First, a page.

"The Whorl" is an archaic word for the world as The Races who inhabit it know it. It is a vast cylinder with rolling hills, farmland, forest, shallow seas and lakes, and all the usual geographical features one might expect in a world except for tall mountains or deep oceans. The races of the world don't even have concepts for "mountains" or "oceans" as the Whorl is all they or their ancestors have ever known.
High above, running down the center of the cylinder, is the Path of the Sun, a barely-seen line down which the Sun moves from the Wall of Dawn to the Wall of Dusk, only to wax from the Wall of Dawn once more. In this way, daylight moves along the cylinder bathing the lands in cyclical light and dim night. Winds, clouds, rain, and other weather follow the Path of the Sun in fairly predictable ways making for a stable and predictable ecosystem.
The Geography of the whorl follows the Path of the Sun, which is brightest at the Wall of Dawn, slowly and gradually fading as it makes its way to the Wall of Dusk. As a result, the lands near Dawn tend to be drier and hotter, including the Thar Desert. The lands in the center of the cylinder are the most bounteous and verdant, featuring the vast Dundaka Forest while the lands near Dusk are colder, rockier, and generally more dim, featuring the Siachen Icelands that abut the very Wall of Dusk. The Great River issues forth from the Wall of Dawn, meandering in a loose spiral all the way to the Wall of Dusk, and connecting the three seas of the Whorl, known appropriately as the Dawn Sea, the Bright Sea, and the Dusk Sea.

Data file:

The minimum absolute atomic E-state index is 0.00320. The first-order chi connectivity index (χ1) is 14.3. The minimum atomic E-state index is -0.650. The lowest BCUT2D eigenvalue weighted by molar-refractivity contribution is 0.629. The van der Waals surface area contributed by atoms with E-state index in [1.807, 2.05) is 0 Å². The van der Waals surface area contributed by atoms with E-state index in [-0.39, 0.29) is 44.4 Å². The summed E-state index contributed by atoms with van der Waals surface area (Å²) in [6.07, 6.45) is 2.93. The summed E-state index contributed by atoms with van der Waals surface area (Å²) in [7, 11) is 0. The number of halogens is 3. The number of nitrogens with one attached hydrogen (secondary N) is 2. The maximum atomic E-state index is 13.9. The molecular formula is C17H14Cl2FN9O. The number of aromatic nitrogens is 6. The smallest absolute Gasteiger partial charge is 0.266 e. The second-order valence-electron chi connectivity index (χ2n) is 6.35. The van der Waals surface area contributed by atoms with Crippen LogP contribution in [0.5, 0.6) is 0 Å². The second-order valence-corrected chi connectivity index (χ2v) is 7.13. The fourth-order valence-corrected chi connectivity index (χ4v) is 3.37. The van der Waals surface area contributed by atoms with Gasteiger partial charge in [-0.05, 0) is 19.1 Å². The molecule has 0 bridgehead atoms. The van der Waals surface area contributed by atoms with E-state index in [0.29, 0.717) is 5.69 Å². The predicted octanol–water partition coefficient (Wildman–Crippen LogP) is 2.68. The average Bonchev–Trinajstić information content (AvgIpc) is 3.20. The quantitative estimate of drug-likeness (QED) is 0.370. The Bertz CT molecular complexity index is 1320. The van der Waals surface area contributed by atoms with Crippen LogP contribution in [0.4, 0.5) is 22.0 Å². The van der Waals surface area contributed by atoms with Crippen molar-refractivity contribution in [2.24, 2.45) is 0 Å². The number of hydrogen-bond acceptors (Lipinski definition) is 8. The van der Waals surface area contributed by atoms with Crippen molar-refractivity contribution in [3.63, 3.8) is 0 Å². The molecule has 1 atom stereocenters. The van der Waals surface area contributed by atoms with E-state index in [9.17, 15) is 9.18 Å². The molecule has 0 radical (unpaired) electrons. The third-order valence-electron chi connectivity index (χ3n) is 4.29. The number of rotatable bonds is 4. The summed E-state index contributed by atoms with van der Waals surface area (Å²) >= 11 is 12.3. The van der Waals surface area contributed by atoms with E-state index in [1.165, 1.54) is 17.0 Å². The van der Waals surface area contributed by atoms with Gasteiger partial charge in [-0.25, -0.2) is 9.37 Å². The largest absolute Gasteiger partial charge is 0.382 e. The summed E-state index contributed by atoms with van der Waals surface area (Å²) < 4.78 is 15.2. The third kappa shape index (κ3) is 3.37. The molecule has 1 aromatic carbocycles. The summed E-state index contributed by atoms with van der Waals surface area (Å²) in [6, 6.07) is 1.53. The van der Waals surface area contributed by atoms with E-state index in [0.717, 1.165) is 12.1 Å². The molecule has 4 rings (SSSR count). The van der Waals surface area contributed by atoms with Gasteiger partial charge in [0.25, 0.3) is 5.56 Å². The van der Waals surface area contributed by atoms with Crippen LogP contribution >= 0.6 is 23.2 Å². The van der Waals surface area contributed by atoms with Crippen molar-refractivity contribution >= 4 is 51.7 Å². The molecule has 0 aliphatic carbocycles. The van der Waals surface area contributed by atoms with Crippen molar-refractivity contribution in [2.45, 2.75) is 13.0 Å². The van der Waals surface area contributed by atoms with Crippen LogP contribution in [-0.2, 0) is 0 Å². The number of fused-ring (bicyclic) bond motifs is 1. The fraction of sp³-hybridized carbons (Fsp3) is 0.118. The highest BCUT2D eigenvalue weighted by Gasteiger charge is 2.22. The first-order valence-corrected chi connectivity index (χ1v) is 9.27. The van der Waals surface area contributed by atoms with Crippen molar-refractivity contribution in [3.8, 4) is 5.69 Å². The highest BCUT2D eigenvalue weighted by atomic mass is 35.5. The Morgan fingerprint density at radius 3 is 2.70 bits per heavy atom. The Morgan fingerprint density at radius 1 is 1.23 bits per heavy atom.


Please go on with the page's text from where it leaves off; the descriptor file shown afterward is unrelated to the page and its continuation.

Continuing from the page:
A "year" ends with the Long Night, a period of time when the Sun is entirely absent and the land grows slowly colder and the people sit in their homes before roaring fires telling tales and beseeching The Gods to bring the Sun once more. The Sun always comes again, and a new year begins. Although some elders and eccentric scholars claim that the Long Night is getting ever so slightly longer each year, there is no reliable way to prove such a scary and nonsensical allegation.
There are no "seasons" as we might understand them, but since the length of a year is constant, the people of the Whorl do celebrate regular festivals according to the customs of their land.
Most educated people recognize that the Sun is the source of all power, and that the land and the seas absorb that power, transmuting it into life. Those with the talent and intellectual rigor have learned to control these energies in a process called arcane Magic. Others devote themselves to the gods, and through that devotion are granted power over the world using divine magic. Still others approach such power more intuitively, either tapping the power of the natural world through communion with nature, or forging dark pacts with entities forsaken by the gods. Whatever their method of access, most users of magic acknowledge that it ultimately derives from the constant transfer of power from the Sun, diffusing into all aspects of the world.